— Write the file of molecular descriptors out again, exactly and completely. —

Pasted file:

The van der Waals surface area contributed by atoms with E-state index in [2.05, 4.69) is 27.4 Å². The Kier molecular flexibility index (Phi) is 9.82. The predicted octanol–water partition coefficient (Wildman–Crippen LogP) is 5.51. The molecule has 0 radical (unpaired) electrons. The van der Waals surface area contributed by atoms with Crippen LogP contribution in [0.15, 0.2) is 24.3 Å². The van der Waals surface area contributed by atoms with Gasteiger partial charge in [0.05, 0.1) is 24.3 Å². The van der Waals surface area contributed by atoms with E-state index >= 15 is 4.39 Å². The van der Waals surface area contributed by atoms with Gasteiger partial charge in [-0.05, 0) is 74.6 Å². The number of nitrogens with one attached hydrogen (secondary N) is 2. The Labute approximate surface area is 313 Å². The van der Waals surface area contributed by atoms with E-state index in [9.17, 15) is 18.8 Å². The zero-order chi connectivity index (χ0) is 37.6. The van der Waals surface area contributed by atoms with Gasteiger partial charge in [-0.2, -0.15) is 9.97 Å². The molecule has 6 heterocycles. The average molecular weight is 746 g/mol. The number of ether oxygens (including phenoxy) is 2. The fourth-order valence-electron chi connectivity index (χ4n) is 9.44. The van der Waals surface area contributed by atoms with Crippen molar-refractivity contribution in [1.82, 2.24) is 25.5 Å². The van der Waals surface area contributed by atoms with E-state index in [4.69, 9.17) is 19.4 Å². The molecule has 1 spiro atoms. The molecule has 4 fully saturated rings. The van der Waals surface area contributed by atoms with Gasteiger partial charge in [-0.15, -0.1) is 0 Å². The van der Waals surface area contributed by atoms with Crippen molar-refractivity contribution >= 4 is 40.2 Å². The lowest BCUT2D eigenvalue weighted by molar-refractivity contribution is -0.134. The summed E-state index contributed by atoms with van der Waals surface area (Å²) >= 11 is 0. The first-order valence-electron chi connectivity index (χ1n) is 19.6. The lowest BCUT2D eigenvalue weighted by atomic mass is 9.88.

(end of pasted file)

The van der Waals surface area contributed by atoms with E-state index in [2.05, 4.69) is 27.4 Å². The Kier molecular flexibility index (Phi) is 9.82. The predicted octanol–water partition coefficient (Wildman–Crippen LogP) is 5.51. The molecule has 0 radical (unpaired) electrons. The van der Waals surface area contributed by atoms with Crippen LogP contribution in [0.15, 0.2) is 24.3 Å². The van der Waals surface area contributed by atoms with Gasteiger partial charge in [0.05, 0.1) is 24.3 Å². The van der Waals surface area contributed by atoms with E-state index >= 15 is 4.39 Å². The van der Waals surface area contributed by atoms with Gasteiger partial charge in [-0.05, 0) is 74.6 Å². The number of nitrogens with one attached hydrogen (secondary N) is 2. The Labute approximate surface area is 313 Å². The van der Waals surface area contributed by atoms with E-state index in [9.17, 15) is 18.8 Å². The zero-order chi connectivity index (χ0) is 37.6. The van der Waals surface area contributed by atoms with Gasteiger partial charge in [-0.2, -0.15) is 9.97 Å². The molecule has 6 heterocycles. The average molecular weight is 746 g/mol. The number of ether oxygens (including phenoxy) is 2. The fourth-order valence-electron chi connectivity index (χ4n) is 9.44. The van der Waals surface area contributed by atoms with Crippen molar-refractivity contribution in [1.82, 2.24) is 25.5 Å². The van der Waals surface area contributed by atoms with E-state index in [4.69, 9.17) is 19.4 Å². The molecule has 1 spiro atoms. The molecule has 4 fully saturated rings. The van der Waals surface area contributed by atoms with Gasteiger partial charge in [-0.15, -0.1) is 0 Å². The van der Waals surface area contributed by atoms with Crippen molar-refractivity contribution >= 4 is 40.2 Å². The lowest BCUT2D eigenvalue weighted by molar-refractivity contribution is -0.134. The summed E-state index contributed by atoms with van der Waals surface area (Å²) >= 11 is 0. The first-order valence-electron chi connectivity index (χ1n) is 19.6. The lowest BCUT2D eigenvalue weighted by atomic mass is 9.88.